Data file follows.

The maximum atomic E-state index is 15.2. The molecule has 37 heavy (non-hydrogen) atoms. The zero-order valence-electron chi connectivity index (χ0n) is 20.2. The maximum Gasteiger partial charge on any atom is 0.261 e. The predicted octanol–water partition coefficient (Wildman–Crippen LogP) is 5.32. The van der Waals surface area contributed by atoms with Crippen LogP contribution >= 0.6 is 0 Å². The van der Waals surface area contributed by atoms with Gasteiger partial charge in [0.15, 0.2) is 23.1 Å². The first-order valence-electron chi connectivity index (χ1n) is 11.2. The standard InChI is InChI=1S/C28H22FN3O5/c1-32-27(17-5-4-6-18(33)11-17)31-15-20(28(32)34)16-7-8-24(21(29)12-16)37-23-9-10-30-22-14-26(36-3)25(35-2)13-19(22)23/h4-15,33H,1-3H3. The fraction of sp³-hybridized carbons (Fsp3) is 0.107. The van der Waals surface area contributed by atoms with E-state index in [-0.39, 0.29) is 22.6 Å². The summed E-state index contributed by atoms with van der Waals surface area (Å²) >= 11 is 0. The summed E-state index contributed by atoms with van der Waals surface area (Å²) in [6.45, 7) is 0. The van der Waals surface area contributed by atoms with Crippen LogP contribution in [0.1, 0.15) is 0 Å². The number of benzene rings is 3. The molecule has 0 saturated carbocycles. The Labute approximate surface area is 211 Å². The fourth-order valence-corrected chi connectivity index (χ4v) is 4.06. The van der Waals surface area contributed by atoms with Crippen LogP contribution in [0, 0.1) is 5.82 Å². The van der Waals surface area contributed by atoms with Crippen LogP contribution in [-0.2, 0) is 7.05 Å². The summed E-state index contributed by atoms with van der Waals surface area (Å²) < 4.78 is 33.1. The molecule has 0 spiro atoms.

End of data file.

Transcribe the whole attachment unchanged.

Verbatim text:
The maximum atomic E-state index is 15.2. The molecule has 37 heavy (non-hydrogen) atoms. The zero-order valence-electron chi connectivity index (χ0n) is 20.2. The maximum Gasteiger partial charge on any atom is 0.261 e. The predicted octanol–water partition coefficient (Wildman–Crippen LogP) is 5.32. The van der Waals surface area contributed by atoms with Crippen LogP contribution >= 0.6 is 0 Å². The van der Waals surface area contributed by atoms with Gasteiger partial charge in [0.15, 0.2) is 23.1 Å². The first-order valence-electron chi connectivity index (χ1n) is 11.2. The standard InChI is InChI=1S/C28H22FN3O5/c1-32-27(17-5-4-6-18(33)11-17)31-15-20(28(32)34)16-7-8-24(21(29)12-16)37-23-9-10-30-22-14-26(36-3)25(35-2)13-19(22)23/h4-15,33H,1-3H3. The fraction of sp³-hybridized carbons (Fsp3) is 0.107. The van der Waals surface area contributed by atoms with E-state index in [-0.39, 0.29) is 22.6 Å². The summed E-state index contributed by atoms with van der Waals surface area (Å²) >= 11 is 0. The summed E-state index contributed by atoms with van der Waals surface area (Å²) in [6.45, 7) is 0. The van der Waals surface area contributed by atoms with Crippen LogP contribution in [0.1, 0.15) is 0 Å². The number of benzene rings is 3. The molecule has 0 saturated carbocycles. The Labute approximate surface area is 211 Å². The fourth-order valence-corrected chi connectivity index (χ4v) is 4.06. The van der Waals surface area contributed by atoms with Crippen LogP contribution in [0, 0.1) is 5.82 Å². The van der Waals surface area contributed by atoms with Crippen LogP contribution in [-0.2, 0) is 7.05 Å². The summed E-state index contributed by atoms with van der Waals surface area (Å²) < 4.78 is 33.1. The molecule has 0 spiro atoms.